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Old 06-05-12   #10 (permalink)
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Re: Fuel supply question - Ryobi RCS 3335

With the engine cover off you have a good view of the cylinder and easy access for cleaning so I regularly brush and blow out any fine sawdust deposits from the fins and the rest of the cooling air path.
As I noted, the mixture appears to be OK (maybe even a little on the rich side ?) so all in all I don't think it's a case of overheating during normal running. The plug colour looks about right - dark tan so not a weak mixture.

At the moment I am still convinced that the problem lies in the fuel system - I just cannot understand why the priming system loses pressure when the saw is hot - but, just in case I am wrong I have checked the plug. The gap is spot on (0.025") and there is a good spark when the engine is hot - whether it is still timed correctly may be another story. A spare plug made no difference.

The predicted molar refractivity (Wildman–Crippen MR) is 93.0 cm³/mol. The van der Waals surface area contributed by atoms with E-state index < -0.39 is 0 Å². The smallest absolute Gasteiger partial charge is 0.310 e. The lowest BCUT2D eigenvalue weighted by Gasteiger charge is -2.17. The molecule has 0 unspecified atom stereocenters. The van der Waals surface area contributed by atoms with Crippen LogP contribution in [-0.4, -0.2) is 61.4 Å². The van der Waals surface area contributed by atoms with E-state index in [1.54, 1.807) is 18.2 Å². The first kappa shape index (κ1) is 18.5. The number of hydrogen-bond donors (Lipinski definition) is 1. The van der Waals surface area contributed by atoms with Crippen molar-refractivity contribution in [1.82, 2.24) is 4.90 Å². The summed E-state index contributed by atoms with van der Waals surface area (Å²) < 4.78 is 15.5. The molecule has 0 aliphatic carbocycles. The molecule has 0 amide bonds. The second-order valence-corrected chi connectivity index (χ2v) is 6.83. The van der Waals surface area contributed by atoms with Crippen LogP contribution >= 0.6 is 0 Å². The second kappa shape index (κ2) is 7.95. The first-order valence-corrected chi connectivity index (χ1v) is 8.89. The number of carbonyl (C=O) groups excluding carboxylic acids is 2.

The operating instructions do say that the primer should be operated for a hot start and to just omit the choke operation, as you would expect.

After fitting the new gasket the carb did need re-tuning - the mixture was a little too rich but after adjustment the saw still would not start when hot.

Thanks for all the replies thus far.
You might wonder why I am persevering with this thing - you could say that it's earned it's money with two or so years of use and could be binned - but it annoys me when I can't find a reason for what appears to be a simple problem. Apart from that, generally the saw is in very good condition, nearer to just 'run-in' than worn out and, probably because I grew up in a time when stuff like this was expensive and scarce, it seems a waste of resources to throw it away because of a niggley fault - after all, it does start and run well (mostly )